September 16, 2021 · 10:40 am
Cited by modern Doctor Who showrunners, Russell T. Davies and Steven Moffat as the best story of the classic era, “The Ark in Space” is also a great entry point for fans who want to see what all the fuss classic Who is about.
Robert Holmes had just taken on the reigns as script-editor when he had to do a full page-one rewrite of a script by John Lucarotti. Holmes kept the setting of a space station because the sets were already under construction (a cost-cutting measure for the first fourth Doctor season had the sets used here and later in “Revenge of the Cybermen.”) In place of the original story, Holmes gave us a four-part serial with an utterly chilling monster and a high stakes as the Doctor and a group of humans fight for the survival of humanity.
In many ways, this is Holmes taking the base-under-siege stories of the Patrick Troughton era and upping the stakes dramatically. Yes, we’re concerned with the fate of the group of newly revived humans as they battle the Wirrin. But also at stake is the future of humanity and whether or not humanity will survive or become Wirrin food. Continue reading →
June 28, 2021 · 12:03 pm
You have to admire the sheer audacity of Barry Letts and Terrance Dicks. A mere three stories after “Spearhead from Space,” the team not only brings back the Autons to invade Earth yet again, but they’re brought back in virtually the same story as we saw in “Spearhead from Space.” Just substitute the Master in the role of Channing from “Spearhead” and the two serials are remarkably similar.
The Nestene, using the Autons, have decided it’s time to invade Earth again. Though this time, the attempt to take over our world features a different ally and is a bit more subversive. Whereas “Spearhead” is a full fledged frontal assault (complete with the memorable image of the Autons coming to life as shop dummies), this invasion comes more from within with the Master spearheading (pardon fully intended) the wiping out of a great number of the population and then invading in the chaos.
The Nestene appear to have decided — or possibly been persuaded by the Master — that taking over Earth is easier if you plunge the world into chaos by killing off large chunks of the population via plastic chairs or daffodils. The invasion plot continues a theme from Robert Holmes’ “Spearhead from Space” of taking the everyday, mundane, or even safe things of life and making them scary somehow. In this case, you can be killed by authority figures like the police or struck down in the safety of your home by a plastic daffodil cutting off your ability to breathe.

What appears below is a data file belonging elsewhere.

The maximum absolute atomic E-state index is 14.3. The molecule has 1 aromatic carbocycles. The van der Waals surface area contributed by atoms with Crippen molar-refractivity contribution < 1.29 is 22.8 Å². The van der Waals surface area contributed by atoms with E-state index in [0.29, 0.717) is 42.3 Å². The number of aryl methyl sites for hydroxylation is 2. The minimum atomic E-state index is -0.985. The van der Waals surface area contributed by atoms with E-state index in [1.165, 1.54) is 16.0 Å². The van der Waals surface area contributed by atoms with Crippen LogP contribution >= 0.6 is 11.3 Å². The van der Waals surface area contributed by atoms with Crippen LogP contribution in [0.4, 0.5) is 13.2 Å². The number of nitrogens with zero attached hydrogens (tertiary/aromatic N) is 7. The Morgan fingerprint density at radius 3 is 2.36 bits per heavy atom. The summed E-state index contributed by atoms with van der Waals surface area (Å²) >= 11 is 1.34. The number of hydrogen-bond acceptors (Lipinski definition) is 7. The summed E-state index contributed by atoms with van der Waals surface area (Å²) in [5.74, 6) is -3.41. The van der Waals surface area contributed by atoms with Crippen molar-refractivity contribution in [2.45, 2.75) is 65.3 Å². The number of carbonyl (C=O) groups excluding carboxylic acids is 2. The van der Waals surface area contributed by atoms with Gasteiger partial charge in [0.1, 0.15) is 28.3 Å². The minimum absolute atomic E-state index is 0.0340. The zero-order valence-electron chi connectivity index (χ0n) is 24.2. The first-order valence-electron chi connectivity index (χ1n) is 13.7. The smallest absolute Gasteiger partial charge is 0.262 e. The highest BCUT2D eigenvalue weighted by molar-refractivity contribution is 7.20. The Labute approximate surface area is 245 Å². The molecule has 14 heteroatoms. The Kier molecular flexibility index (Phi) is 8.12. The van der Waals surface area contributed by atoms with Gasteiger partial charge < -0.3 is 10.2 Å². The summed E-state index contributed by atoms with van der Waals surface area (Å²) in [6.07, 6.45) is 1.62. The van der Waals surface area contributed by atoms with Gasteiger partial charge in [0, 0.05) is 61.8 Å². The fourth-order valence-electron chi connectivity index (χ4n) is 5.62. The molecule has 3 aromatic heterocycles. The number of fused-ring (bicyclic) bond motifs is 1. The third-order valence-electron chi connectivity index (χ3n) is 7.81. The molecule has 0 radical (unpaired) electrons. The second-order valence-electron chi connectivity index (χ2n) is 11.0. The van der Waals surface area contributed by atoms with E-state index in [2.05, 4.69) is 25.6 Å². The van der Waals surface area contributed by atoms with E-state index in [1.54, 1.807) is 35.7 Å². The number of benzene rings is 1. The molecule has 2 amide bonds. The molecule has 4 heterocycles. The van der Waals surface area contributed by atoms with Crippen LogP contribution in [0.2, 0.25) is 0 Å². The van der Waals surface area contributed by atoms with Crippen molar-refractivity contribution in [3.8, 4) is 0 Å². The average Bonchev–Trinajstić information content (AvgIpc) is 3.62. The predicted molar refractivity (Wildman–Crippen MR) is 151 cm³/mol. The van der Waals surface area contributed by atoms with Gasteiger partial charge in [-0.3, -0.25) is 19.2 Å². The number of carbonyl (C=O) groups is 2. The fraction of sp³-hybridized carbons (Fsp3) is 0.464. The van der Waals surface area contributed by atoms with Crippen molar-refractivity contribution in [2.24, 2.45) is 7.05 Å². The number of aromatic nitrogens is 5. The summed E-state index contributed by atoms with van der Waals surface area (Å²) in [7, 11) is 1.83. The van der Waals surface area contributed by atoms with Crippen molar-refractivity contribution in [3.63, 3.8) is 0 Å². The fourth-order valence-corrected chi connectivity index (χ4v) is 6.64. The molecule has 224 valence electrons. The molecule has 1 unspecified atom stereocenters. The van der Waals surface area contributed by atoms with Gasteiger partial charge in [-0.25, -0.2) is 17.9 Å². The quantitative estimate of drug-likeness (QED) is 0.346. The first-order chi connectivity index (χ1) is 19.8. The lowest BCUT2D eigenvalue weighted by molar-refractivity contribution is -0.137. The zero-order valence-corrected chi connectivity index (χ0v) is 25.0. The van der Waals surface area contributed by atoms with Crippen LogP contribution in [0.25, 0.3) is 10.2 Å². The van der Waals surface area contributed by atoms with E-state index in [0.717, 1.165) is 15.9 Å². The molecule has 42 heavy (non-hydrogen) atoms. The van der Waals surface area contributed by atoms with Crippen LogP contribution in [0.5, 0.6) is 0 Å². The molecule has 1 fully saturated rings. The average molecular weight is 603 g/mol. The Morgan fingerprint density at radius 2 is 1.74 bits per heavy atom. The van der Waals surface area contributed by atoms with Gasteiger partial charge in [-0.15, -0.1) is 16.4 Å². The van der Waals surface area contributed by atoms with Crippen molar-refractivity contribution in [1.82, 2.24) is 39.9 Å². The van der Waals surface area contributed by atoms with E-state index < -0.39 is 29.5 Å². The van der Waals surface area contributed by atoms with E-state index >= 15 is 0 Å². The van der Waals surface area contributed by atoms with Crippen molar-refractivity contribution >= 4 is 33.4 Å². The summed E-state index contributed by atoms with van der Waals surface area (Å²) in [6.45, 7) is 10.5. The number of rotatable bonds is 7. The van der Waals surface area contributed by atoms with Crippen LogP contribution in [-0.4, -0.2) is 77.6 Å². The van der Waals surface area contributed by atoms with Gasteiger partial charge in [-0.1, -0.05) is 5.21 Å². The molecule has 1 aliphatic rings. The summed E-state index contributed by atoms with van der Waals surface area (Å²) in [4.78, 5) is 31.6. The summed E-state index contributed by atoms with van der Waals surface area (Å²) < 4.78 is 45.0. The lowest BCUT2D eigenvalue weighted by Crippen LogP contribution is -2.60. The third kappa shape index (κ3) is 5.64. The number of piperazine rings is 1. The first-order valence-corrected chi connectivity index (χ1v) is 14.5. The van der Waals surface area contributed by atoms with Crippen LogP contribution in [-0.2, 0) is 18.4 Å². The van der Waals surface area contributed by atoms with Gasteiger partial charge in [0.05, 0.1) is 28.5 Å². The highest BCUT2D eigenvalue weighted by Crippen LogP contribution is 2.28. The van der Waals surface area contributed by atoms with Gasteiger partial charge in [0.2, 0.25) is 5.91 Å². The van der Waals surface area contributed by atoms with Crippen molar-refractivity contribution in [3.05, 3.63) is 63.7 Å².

It’s a pretty chilling invasion plot, if you step back and think about it. And the idea of your final moments being given over to fear as you’re attacked by a plastic doll or daffodil is one that’s pretty chilling. Continue reading →
March 17, 2021 · 8:00 am
What if I told you there was a Doctor Who serial written by the great Robert Holmes in which the presence of the Doctor and his companions wouldn’t alter the outcome of the story one bit?
You’d probably think I was talking about the classic serial, “The Caves of Androzani.”
And you’d be correct.
But I could also be talking about “The Space Pirates,” Holmes’ second offering for the series.
At this point in the Patrick Troughton era, scripts kept falling through and there was a behind-the-scenes scramble to get something on the screens to fill time. And “The Space Pirates” sure feels like it’s doing a lot of filing time over the course of its six episodes.
The story has a pretty dodgy reputation among Doctor Who fans. Part of that is that the single surviving episode features the Doctor, Jamie, and Zoe locked in a room with little or no impact on the story unfolding. Another part of it is that there’s a lack of visual materials to go with the surviving audio, making viewing the telesnap version of this story a bit of a slog at times. Continue reading →
February 19, 2021 · 9:28 am
For 2021, I’ve decided to take a look back at what many fans consider the best writer Doctor Who has ever produced — Robert Holmes. With the exception of “The Space Pirates,” we have a full run of Holmes’ output in the BBC Archives. Today, I look back at his first offering, “The Krotons.”
Patrick Troughton’s final season as Doctor was marked by a lot of scripts falling through and a scramble to get something, anything onto screens. Out of that chaos came something good — the Doctor Who debut of Robert Holmes.
Sure, “The Krotons” isn’t exactly on the same level as “Spearhead From Space” would be just a season later. And Holmes’s distinctive writing style is a bit rough around the edges. But, this four-part serial is an interesting starting point for Holmes and offers hints of things to come.
Holmes would borrow elements from this serial for multiple other stories as the series went along. The concept of an alien taking the best and brightest from an alien society would be used in “The Trial of a Time Lord” close to two decades later. And he’d also recycle the backstory of the Krotons themselves a bit when we meet the Sontarans in “The Time Warrior” (lone ship from a fleet crashes on an alien world and uses local population to rebuild).
So, while “The Krotons” isn’t necessarily essential for the story itself, it is an essential part of Doctor Who’s history. Continue reading →